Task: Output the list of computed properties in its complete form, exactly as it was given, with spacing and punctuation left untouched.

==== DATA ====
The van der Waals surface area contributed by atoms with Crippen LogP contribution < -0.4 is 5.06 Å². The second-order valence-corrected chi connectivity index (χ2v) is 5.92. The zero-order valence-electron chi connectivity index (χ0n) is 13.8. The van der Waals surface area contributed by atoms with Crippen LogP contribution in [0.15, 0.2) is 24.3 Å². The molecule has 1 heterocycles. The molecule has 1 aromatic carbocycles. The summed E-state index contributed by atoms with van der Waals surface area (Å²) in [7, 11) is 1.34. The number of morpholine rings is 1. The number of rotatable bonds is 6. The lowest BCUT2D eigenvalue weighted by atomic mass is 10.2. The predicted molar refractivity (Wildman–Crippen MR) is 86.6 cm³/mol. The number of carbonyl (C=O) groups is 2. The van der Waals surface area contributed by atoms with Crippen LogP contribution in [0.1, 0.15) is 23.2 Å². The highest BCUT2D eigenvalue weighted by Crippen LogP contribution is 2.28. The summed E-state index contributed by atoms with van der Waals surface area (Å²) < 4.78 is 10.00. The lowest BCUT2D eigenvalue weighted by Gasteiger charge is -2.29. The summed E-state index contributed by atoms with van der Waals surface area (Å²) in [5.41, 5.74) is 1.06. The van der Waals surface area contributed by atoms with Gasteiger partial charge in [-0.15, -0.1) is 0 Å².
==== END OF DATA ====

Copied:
The van der Waals surface area contributed by atoms with Crippen LogP contribution < -0.4 is 5.06 Å². The second-order valence-corrected chi connectivity index (χ2v) is 5.92. The zero-order valence-electron chi connectivity index (χ0n) is 13.8. The van der Waals surface area contributed by atoms with Crippen LogP contribution in [0.15, 0.2) is 24.3 Å². The molecule has 1 heterocycles. The molecule has 1 aromatic carbocycles. The summed E-state index contributed by atoms with van der Waals surface area (Å²) in [7, 11) is 1.34. The number of morpholine rings is 1. The number of rotatable bonds is 6. The lowest BCUT2D eigenvalue weighted by atomic mass is 10.2. The predicted molar refractivity (Wildman–Crippen MR) is 86.6 cm³/mol. The number of carbonyl (C=O) groups is 2. The van der Waals surface area contributed by atoms with Crippen LogP contribution in [0.1, 0.15) is 23.2 Å². The highest BCUT2D eigenvalue weighted by Crippen LogP contribution is 2.28. The summed E-state index contributed by atoms with van der Waals surface area (Å²) < 4.78 is 10.00. The lowest BCUT2D eigenvalue weighted by Gasteiger charge is -2.29. The summed E-state index contributed by atoms with van der Waals surface area (Å²) in [5.41, 5.74) is 1.06. The van der Waals surface area contributed by atoms with Gasteiger partial charge in [-0.15, -0.1) is 0 Å².